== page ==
Honesty, perhaps that’s his secret weapon. Freek van Welsenis won the Dutch finals of the Global Student Entrepreneur Award 2020 (GSEA) with his company Hable, and believes that the jury was impressed by his story about the mistakes he made and what he learned from that. The jury praised Van Welsenis’ great passion for Hable’s practical solution to a global problem, and thought his plans for the future showed much entrepreneurial insight.
TU/e startup Hable Accessibility develops a braille keyboard for smartphones with which the blind and visually impaired can type messages in braille on their smartphones and swipe through webpages. Participation in GSEA was on a personal basis, that is why Van Welsenis didn’t bring co-founders Ayushman Talwar and Gijs Leemrijse (both TU/e-students) along with him to Rotterdam. His parents and friends, incidentally, weren’t present during the evening of the national finals either. “I didn’t want to put too much pressure on it, and I didn’t think it was that special. But I have already benefitted a great deal from it, and that’s more important than I ever imagined,” says the best student entrepreneur of the year.
“The combination of running Hable and finishing my studies is not an easy one,” Van Welsenis admits. He works for Hable fulltime and studies for his Master’s Operations Management and Logistics in the evenings. He missed an exam because of the pitch in Rotterdam, which means he’ll have to take a resit.
The founders have been working without pay for two years now. Van Welsenis expects that this will change within two months, and that they will carry on as a private company. Hable currently has a team of six people.
It’s hard work, especially during this first financing round, which will last until the summer. And in the meantime, Van Welsenis will also travel to the finals in South Africa, that was his prize. Starting April 26, he will be a guest for three days at GSEA in Cape Town together with forty-nine other national champions. There, they will receive coaching to finish in the top seven that gets through to the finals. The winner of the finals will receive 120,000 dollars.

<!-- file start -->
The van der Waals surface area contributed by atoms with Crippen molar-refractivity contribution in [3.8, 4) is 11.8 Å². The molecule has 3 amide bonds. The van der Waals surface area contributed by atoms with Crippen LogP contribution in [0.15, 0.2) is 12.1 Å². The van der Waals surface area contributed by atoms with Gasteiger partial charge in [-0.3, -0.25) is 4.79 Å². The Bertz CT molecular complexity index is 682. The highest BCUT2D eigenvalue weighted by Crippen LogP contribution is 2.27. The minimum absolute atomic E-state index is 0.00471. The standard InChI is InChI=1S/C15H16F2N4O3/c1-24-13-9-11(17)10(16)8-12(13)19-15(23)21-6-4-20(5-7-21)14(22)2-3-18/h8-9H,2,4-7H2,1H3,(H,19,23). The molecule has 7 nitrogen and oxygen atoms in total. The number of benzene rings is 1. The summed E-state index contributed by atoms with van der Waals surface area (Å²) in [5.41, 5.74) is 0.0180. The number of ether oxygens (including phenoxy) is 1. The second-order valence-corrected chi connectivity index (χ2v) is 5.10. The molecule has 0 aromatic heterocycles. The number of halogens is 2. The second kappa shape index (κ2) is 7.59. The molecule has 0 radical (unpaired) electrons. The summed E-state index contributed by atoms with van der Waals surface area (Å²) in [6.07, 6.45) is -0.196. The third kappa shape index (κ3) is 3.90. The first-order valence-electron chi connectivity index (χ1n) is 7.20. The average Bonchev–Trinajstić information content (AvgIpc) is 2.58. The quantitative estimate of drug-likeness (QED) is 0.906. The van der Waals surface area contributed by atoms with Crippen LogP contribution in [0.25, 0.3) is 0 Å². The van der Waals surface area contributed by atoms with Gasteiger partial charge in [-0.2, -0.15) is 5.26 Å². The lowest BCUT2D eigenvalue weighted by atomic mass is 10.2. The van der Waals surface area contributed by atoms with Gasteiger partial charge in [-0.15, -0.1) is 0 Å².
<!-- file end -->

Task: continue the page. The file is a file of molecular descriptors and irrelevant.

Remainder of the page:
“And the network I have at this point is so valuable already,” the Master’s student of OML says enthusiastically. “I was immediately offered help, and people from the Entrepreneurs’ Organization gave me advice. I receive pitch trainings so that I’ll be prepared as best as possible for the presentation in Cape Town. And I’m also welcome to ask them anything I want.”
Hable wants to use the 10,000 euros it won in Rotterdam for internationalization. An Industrial Engineering and Management Sciences student, Robert de Kerf, has already started a marketing research in the United States as part of his professional traineeship. “How does it work over there with health insurance companies, what are the characteristics of the blind and visually impaired in America, and how do you enter a foreign market like that?”
Hable’s product will shortly go on sale in the Netherlands during the ZieZo exhibition (about living with a visual impairment-ed.), whichwill take place on 13 and 14 March. At the end of the year they want to increase the production of their product to over one thousand for the European market. Van Welsenis is very confident. “The blind and visually impaired in Europe are early adopters. They are very enthusiastic about new developments with smartphones that can help them.”
The next step Hable wants to take is learning braille through gamification. Currently, only ten percent of the blind and visually impaired can do this, so there’s still a world of opportunities for Hable-says Van Welsenis. Pure entrepreneurship, according to the jury.